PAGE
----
The Flowerbed (2000)

Fabulous Beast Dance Theatre
Duration: 90’
electronic score, commissioned by the 2000 Dublin Theatre Festival
Directed and Choreographed by Michael Keegan-Dolan
Designer: Rodney Grant
First performed at the Project Theatre, Dublin, September 2000.
Original Cast: Bernadette Iglich, Rachel Lopez de la Nieta, Simon Rice, Mick Dolan, Jarko Lehmus and Alex Leonhartsberger.

The Flowerbed is Feeney’s first score composed for Michael Keegan-Dolan’s company, the Fabulous Beast Dance Theatre; his previous collaborations with the choreographer had all been for Ballet Central. It is a full-length piece with no interval, based on the very human story of Romeo and Juliet, a contemporary re-telling of the tale that involves neighbours from hell and doomed love across the feuding houses. In Rodney Grant’s remarkable set comprising houses and a real grass lawn (that of course required watering!), Keegan-Dolan’s virtuoso dancers provide a tense and arresting work that is both rich in social comment and yet touched with pathos.

The choreographer and composer worked very closely together to ensure that the music could manufacture and maintain the tension, (and the release of tension!) which could successfully underlay the narrative. To that end, Keegan-Dolan compiled a listening minidisc of a very wide range of music and musical styles that might be appropriate. The eclectic nature of musical styles even made it through to the final version, the characters of both Mrs. Donnegan and Mrs. Vaughan are drawn with sourced music from the world of Opera and the world of soft porn.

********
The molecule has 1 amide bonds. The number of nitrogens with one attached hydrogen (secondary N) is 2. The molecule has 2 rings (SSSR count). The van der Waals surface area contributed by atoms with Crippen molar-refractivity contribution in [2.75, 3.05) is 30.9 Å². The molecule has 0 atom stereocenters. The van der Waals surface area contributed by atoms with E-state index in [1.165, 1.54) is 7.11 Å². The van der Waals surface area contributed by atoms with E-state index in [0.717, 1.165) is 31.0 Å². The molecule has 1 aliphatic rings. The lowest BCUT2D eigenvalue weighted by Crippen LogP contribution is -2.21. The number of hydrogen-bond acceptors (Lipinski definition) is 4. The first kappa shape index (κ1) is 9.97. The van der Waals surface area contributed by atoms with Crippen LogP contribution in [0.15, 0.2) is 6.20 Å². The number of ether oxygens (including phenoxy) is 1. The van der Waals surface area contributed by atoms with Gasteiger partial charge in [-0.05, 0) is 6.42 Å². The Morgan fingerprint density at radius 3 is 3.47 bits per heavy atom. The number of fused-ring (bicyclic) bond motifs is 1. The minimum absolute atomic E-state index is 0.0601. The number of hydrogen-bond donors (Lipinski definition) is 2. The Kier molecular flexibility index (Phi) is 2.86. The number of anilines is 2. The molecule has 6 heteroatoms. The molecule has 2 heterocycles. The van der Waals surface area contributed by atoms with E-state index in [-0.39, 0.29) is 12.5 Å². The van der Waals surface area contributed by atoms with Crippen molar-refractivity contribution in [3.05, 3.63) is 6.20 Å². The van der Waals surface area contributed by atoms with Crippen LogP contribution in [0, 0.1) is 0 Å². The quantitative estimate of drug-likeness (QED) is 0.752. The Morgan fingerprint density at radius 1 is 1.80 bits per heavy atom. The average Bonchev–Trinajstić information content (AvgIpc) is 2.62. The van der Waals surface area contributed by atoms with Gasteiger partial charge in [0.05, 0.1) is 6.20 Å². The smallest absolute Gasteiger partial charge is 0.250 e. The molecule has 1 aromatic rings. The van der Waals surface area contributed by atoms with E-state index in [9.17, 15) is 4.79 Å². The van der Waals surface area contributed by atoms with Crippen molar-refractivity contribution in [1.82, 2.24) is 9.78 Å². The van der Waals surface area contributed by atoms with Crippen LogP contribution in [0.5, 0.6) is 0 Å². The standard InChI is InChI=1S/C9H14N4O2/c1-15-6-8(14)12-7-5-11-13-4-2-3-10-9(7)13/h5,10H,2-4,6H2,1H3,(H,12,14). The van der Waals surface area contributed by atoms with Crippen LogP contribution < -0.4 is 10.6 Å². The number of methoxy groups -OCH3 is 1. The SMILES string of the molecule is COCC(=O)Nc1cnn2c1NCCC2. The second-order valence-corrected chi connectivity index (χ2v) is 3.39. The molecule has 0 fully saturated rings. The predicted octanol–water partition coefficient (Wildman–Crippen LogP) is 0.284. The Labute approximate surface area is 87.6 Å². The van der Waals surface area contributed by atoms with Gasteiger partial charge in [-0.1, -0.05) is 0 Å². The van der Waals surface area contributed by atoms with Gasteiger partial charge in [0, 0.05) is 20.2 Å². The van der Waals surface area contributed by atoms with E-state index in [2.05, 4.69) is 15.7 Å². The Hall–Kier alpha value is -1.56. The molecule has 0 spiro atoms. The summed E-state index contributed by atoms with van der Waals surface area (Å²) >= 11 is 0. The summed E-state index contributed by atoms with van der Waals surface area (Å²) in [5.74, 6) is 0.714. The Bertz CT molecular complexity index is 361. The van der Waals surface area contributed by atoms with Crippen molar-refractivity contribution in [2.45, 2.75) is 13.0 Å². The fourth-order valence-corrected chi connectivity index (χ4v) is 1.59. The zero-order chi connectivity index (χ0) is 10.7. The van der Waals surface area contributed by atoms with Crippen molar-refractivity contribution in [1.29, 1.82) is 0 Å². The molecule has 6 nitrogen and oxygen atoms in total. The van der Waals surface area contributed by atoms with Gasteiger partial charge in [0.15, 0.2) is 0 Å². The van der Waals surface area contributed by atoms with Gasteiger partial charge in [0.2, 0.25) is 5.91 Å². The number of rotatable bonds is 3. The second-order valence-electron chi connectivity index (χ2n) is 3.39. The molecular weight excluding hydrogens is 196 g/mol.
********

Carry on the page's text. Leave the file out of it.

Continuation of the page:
If The Flowerbed has a leitmotif, a signature theme, then it is the laconic marimba rhythm that is first introduced for Mr. Donnegan’s solo (memorably performed by Mick Dolan). This rhythm (long-short, long-short), a kind of inverted heartbeat, recurs throughout the score, increasing in both intensity and in speed, and acts as a kind of time-line for the narrative, as well as comment for what is happening onstage.

Key to all of this was the purchase of a new sampler, the Yamaha A3000, off his friend and colleague, John Sweeney, which gave the composer much more scope as well as memory when it came to sampling. Not only did it permit and facilitate the post-modern techniques of fragmentation and de-construction that the Callas and the supermarket music were subjected to, but it also meant that there was far greater opportunity to include external elements, such as tennis balls and cello cries, treating them so that they could be deeply integrated into the score. This involved recording the dancers on the acoustically alive stairwell to the Beckett studio in Trinity college, Dublin. Jarko Lehmus’ roars of rage, and Rachel Lopez de la Nieta’s infectious laugh became embedded into the musical texture. One intense fight scene is aggravated by a relentless lawnmower sound.